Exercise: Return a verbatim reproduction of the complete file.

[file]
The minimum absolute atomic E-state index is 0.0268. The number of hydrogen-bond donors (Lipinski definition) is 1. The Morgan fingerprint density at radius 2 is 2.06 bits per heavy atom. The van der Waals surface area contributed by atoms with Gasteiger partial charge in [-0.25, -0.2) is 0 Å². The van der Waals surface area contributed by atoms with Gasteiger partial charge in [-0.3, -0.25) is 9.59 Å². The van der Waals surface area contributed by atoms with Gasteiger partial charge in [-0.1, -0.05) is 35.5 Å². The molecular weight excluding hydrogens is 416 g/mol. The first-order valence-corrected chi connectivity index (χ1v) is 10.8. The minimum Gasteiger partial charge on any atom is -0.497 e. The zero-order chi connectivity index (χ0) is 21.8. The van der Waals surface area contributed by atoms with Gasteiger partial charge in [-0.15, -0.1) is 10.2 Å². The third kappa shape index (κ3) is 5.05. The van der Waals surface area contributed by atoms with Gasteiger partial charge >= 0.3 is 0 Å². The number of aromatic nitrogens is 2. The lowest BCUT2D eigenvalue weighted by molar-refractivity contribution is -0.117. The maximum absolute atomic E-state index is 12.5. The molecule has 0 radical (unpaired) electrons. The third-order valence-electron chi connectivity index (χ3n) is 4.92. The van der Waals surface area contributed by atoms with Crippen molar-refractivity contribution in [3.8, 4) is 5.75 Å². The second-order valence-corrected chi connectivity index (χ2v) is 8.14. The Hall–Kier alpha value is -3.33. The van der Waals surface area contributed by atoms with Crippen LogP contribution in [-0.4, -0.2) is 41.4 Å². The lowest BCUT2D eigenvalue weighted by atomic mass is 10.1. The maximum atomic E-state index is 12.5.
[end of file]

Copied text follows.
The minimum absolute atomic E-state index is 0.0268. The number of hydrogen-bond donors (Lipinski definition) is 1. The Morgan fingerprint density at radius 2 is 2.06 bits per heavy atom. The van der Waals surface area contributed by atoms with Gasteiger partial charge in [-0.25, -0.2) is 0 Å². The van der Waals surface area contributed by atoms with Gasteiger partial charge in [-0.3, -0.25) is 9.59 Å². The van der Waals surface area contributed by atoms with Gasteiger partial charge in [-0.1, -0.05) is 35.5 Å². The molecular weight excluding hydrogens is 416 g/mol. The first-order valence-corrected chi connectivity index (χ1v) is 10.8. The minimum Gasteiger partial charge on any atom is -0.497 e. The zero-order chi connectivity index (χ0) is 21.8. The van der Waals surface area contributed by atoms with Gasteiger partial charge in [-0.15, -0.1) is 10.2 Å². The third kappa shape index (κ3) is 5.05. The van der Waals surface area contributed by atoms with Gasteiger partial charge >= 0.3 is 0 Å². The number of aromatic nitrogens is 2. The lowest BCUT2D eigenvalue weighted by molar-refractivity contribution is -0.117. The maximum absolute atomic E-state index is 12.5. The molecule has 0 radical (unpaired) electrons. The third-order valence-electron chi connectivity index (χ3n) is 4.92. The van der Waals surface area contributed by atoms with Crippen molar-refractivity contribution in [3.8, 4) is 5.75 Å². The second-order valence-corrected chi connectivity index (χ2v) is 8.14. The Hall–Kier alpha value is -3.33. The van der Waals surface area contributed by atoms with Crippen LogP contribution in [-0.4, -0.2) is 41.4 Å². The lowest BCUT2D eigenvalue weighted by atomic mass is 10.1. The maximum atomic E-state index is 12.5.